Entombed – “Wolverine Blues” 1993 Album Sets Me Metal Straight


Entombed "Wolverine Blues" small album picToday I found myself in another one of those funks, where the melancholy feelings just won’t subside. So, earlier tonight, I turned to music, Metal Music, to settle my thoughts, nerves and soul. I chose to listen to Entombed, Wolverine Blues. Released back in 1993, on Earache/Columbia Records, I find it startling that this album is around seventeen years old already. An excellent listening choice I made, Entombed was the Metal elixir and their album Wolverine Blues was the Metal prescription that served me right tonight. Entombed delivers their original style of Death Metal or Death N’ Roll with Wolverine Blues, it is as groove charged as it is sinister. With each listen, I can still hear some Thrash Metal being fused within Entombed’s songs on this album. In a Metal nutshell, Entombed covers some ground with Extreme Metal genres. This is one hell of a heavy and hard album, the righteous Metal remedy for curing my blues – let me tell you. Lyrically, there is no bashfulness to be found when it comes to topics and imagery on Wolverine Blues. The combination of the aggressive lyrics and Death N’ Roll charge makes this album sound like it belongs on top of the Metal heap in 2009.

Is Wolverine Blues the heaviest album I ever listened to? Honestly, no. However, this album is one of the most accessibly heavy albums I have listened to… where these songs are not entirely over the top yet they are light years from being mellow too. One song that is quite the enjoyable, extreme listen is Blood Song, with it’s vampire theme that explodes from it’s lyrics and haunting musical tension. My favorite song is Hollowman, it epitomizes the label – groove infested. The lyrics of Hollowman are intensified with messages of death, it reads like Death Metal poetry… if you will. How can an Extreme Metal loyalist like myself not adhere to songs that are titled Rotten Soil, Demon and Full Of Hell… this is the Metal escape I was looking for today, to be shaken back into shape, (courtesy of Entombed) and returned to my normal routine. Out Of Hand is another standout song for me on Wolverine Blues. L-G Petrov on lead vocals is viscous and brutal on Out Of Hand, his accentuating the lyrics only emboldens this songs message of societal distrust and disruption. L-G Petrov is tremendous vocally throughout Wolverine Blues, an unsung Metal legend who deserves any and all accolades that may come his way.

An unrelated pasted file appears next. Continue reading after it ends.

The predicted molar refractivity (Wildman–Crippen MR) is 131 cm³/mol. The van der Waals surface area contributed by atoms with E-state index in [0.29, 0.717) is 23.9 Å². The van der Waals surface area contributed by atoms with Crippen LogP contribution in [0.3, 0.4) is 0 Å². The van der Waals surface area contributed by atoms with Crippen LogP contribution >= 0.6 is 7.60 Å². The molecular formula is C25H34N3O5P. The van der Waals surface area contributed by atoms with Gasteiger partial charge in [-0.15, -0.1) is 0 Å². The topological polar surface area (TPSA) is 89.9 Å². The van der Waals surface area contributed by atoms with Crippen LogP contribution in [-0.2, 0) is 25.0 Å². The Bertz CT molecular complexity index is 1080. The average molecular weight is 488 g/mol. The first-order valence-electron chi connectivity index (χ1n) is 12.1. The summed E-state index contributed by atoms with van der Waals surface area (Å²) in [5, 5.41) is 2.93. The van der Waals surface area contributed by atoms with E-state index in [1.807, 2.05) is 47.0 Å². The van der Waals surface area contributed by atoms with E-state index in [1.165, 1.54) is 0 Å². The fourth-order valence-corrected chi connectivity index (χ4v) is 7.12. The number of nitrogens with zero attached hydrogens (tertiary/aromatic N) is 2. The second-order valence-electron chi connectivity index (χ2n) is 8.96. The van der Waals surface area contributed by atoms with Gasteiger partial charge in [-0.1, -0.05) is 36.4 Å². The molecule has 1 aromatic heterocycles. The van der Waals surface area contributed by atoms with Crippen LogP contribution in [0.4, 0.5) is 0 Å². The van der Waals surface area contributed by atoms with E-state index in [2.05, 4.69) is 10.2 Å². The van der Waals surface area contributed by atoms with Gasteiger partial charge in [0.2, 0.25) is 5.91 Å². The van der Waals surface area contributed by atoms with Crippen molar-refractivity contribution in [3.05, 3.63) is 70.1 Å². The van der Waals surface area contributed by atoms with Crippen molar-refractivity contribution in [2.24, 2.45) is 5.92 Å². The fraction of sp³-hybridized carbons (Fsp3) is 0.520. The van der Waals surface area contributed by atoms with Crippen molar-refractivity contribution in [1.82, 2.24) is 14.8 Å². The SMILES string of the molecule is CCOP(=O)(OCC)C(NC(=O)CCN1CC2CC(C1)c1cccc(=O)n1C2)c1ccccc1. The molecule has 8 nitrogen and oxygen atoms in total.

It is the cohesiveness of Entombed that makes Wolverine Blues sound so impeccably strong, all ten songs stand on their own. As this album comes to it’s close with Out Of Hand, I feel not just reinvigorated, I feel Metal empowered knowing that I can turn to Entombed during a personal funk void for a motivational punch in the arm. For seventeen Metal years this album has existed, it deserves to be heard and prescribed to the younger generation of Metal fans across the globe. I am hereby recommending this great album from Entombed to any fan of Metal that might be looking to get out of their own personal mind fog – let the escapism of Wolverine Blues serve you right like it did me today.

Entombed as they appeared on Wolverine Blues:

Nicke Andersson – drums, guitar

Lars-Goran Petrov (L-G Petrov) – lead vocals

U Cederlund (Uffe Cederlund) – guitar, tambourine

Lars Rosenberg – bass

Alx Hellid (Alex Hellid) – guitar

Wolverine Blues Track Listing:

1. Eyemaster

2. Rotten Soil

3. Wolverine Blues

4. Demon

5. Contempt

6. Full Of Hell

7. Blood Song

8. Hollowman

9. Heavens Die

10. Out Of Hand

Entombed "Wolverine Blues" large album pic

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One Response to “Entombed – “Wolverine Blues” 1993 Album Sets Me Metal Straight”

  1. Great album, great band

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